As we close out 2016 with deal volume down in the private equity space, much attention is being paid to PE’s so-called “dry powder” – their unspent cash reserves on hand. According to Preqin’s “2016 Preqin Global Private Equity & Venture Capital Report”, the global amount of dry powder has now topped US$1.3 trillion, the highest since the data provider’s records began in 2000. This growing pile of cash reserves is not surprising given that the buy-out space is becoming increasingly crowded. Not only are there new private equity firms emerging all over the globe, but the competitive landscape is also shifting with Chinese multinationals, sovereign wealth funds and pension funds all wielding their financial clout and confident in their ability to make direct and often solo investments.
What does it mean when your investor client becomes your competitor? For most funds, it means continuing to allow co-investment rights (and accompanying lower fees) in the hope that the large LPs will decide not to invest directly but would rather be alongside the fund as a co-investor.
Case in point was the October announcement that the Ontario Teachers’ Pension Plan had agreed to buy the Canadian operations of Constellation Brands for $1.03 billion. The dominance of the Canadian pension plans in the domestic and international M&A game is nothing new. As The Economist explored in its October 22, 2016 article “The Barbarian Establishment,” many “other kinds of entities with access to cheap and often state-related capital have entered the buy-out market.” Given their investment capability and expertise, not to mention their deep pools of capital, these buyers are more and more often seen as direct single buyers when quality assets and businesses are put up for auction.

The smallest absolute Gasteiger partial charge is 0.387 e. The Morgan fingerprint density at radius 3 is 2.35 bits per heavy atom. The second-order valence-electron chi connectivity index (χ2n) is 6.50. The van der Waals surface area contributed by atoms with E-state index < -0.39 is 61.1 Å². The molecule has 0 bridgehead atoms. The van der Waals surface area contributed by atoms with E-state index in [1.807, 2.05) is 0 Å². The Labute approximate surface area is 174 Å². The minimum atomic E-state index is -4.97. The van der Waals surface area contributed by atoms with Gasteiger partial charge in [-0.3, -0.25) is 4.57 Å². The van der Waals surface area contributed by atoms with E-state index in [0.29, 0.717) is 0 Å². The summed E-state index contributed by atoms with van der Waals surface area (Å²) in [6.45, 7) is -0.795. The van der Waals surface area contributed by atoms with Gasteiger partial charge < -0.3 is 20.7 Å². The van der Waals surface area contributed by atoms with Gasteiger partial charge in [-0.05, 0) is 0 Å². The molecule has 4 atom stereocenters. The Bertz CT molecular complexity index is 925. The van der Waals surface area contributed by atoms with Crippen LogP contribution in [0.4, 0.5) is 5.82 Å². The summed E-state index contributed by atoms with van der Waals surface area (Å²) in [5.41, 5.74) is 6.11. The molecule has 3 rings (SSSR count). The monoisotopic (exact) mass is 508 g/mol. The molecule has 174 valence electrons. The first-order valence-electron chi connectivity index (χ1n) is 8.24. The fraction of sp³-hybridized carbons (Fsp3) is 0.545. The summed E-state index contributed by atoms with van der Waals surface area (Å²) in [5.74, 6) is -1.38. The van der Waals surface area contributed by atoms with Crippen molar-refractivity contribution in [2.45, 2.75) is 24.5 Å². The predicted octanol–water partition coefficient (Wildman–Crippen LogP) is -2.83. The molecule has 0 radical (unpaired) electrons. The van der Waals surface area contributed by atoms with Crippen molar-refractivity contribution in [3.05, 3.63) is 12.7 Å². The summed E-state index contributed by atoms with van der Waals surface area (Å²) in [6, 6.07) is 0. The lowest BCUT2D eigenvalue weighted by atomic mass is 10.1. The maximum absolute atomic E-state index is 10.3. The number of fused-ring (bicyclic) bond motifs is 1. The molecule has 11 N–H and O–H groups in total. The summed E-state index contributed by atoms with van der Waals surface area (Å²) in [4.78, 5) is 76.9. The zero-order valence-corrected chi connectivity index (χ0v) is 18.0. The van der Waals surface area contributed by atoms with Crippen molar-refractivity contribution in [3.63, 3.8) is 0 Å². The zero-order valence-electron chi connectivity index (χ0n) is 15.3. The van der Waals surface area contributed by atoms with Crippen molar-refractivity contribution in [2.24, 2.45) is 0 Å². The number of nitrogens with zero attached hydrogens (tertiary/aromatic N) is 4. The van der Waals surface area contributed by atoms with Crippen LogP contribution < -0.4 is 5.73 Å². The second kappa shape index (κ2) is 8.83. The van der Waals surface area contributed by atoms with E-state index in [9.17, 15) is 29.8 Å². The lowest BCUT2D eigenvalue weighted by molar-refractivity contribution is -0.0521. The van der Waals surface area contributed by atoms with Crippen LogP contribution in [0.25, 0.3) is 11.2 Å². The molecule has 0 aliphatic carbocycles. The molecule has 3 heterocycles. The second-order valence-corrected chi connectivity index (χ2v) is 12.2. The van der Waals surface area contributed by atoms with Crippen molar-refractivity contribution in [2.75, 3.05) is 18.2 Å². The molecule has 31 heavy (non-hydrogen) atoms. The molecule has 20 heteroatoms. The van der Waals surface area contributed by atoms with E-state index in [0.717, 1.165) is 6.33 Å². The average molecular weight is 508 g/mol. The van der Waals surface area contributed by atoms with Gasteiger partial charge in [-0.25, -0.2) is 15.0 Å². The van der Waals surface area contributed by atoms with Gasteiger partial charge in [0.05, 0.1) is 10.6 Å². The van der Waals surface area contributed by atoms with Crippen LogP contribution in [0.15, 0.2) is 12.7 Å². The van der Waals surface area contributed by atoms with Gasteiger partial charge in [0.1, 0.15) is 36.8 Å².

Data over the past several years show that appetite for direct investments by limited partners in private equity and venture capital deals has remained elevated. PitchBook Platform data found that in 2015, limited partners were involved in 168 completed deals, a 23% rise from 2012. This appetite for direct investing can be troubling for the general partners of private equity funds who have historically relied – and continue to rely – on investments in their funds from institutional investors such as sovereign-wealth funds and pension plans.
What does it mean when your investor client becomes your competitor? For most funds, it means continuing to allow co-investment rights (and accompanying lower fees) in the hope that the large LPs will decide not to invest directly but rather be alongside the fund as a co-investor. To withhold co-investment rights or structure or price them in a manner inconsistent with the market gives rise to the risk that these deep-pocketed limited partners walk away from the fund. According to Preqin’s report on private equity co-investment, 69% of general partners actively offered co-investment opportunities to their limited partners, and a further 18% are considering doing so in the future. On the other hand, according to the report, 26% of limited partners are actively co-investing and 24% are opportunistically co-investing.